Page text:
While the traditional regional and national boat shows for new and used boats have most all been cancelled, including most recently and notably the sudden cancellation of September’s Cannes Yachting Festival as well as November’s Metstrade 2020 in Amsterdam, the marinas and dealers have come up with alternatives ranging from virtual shows with inventory being more prominently displayed as well as with detailed descriptions and pictures and arranging safe by appointment only local boat showings. The response suggests these efforts have been extremely effective. Those who offer rentals from jet skis to kayaks, sailboats, pontoons, houseboats, fishing boats and all sorts of other craft big and small not only are displaying their offerings but also communicating that the units are cleaned and made safe after each use, giving one a sense of security for using a fun outlet. And the rental market in many areas has also taken off. Again the emphasis is clean and safe, and by appointment only is stressed.
Some marinas have offered free start-up checks for their customers, making sure the boats start and are fully operational after putting them in the water. As one marina operator said, “It is amazing how well this has gone over in getting owners back into their boats.” Others have offered various online or call in advance provisioning options, from nominal to full meals, depending upon the facility’s resources and customer desires. Deep cleaning and disinfecting services have become popular offerings at many marinas.
Again the emphasis is making it safe, easy and inviting to go boating.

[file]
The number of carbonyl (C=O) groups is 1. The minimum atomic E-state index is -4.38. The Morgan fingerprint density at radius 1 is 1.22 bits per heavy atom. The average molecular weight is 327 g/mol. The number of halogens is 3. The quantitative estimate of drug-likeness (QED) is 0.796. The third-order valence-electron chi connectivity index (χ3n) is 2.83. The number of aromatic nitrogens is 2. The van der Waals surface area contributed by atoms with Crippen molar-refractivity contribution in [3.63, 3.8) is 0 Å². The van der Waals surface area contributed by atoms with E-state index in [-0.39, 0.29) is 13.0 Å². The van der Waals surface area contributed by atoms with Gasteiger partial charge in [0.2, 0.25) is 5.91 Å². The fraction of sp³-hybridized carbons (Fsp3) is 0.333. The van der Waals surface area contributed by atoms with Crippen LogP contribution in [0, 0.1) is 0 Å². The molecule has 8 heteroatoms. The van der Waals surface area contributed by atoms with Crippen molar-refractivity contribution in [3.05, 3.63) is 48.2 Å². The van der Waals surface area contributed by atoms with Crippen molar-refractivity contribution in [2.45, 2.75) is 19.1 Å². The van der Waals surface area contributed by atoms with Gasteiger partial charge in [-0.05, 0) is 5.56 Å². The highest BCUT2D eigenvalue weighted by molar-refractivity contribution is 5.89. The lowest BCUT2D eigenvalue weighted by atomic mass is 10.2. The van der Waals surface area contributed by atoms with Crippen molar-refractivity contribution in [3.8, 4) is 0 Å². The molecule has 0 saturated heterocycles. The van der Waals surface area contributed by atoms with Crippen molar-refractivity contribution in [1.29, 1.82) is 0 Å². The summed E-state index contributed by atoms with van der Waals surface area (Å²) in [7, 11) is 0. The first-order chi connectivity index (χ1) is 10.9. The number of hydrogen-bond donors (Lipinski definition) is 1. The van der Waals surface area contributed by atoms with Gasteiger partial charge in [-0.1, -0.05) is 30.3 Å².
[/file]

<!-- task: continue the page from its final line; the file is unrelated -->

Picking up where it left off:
What people are seeking is that boating is offering a way of getting out for a fun change of pace as well as a family activity.
The trend has been a significant increase in boats sales across the board in almost all sectors and an overall significant return to boating. Boat sales in terms of specialty boats have far outpaced supply. Such segments as small bass boats have surged. Manufacturers of waterski and wakeboard boats have sold out their entire production. Inventories across most regions have gone from plentiful to empty showrooms. In some cases there are still also production problems with difficulty in obtaining parts for completing new builds – limiting some of the new boat sale potential but helping increase sales of older boats.
Lakes and rivers where one can find coves or other marinas to spend a night or two or more are great incentives for boat usage. Many facilities are offering maps with areas that are conducive for camping out while many, though not all, marinas are actively taking reservations for overnight visitations.
For the large lakes and coastal marinas, usage of the boats for day trips as well as cruising is up dramatically, though much of the cruising may be being kept somewhat closer to home due to various travel and quarantine restrictions. Sailing and cruising the waters to other marinas or coves and other points of destination provides a significant change of pace.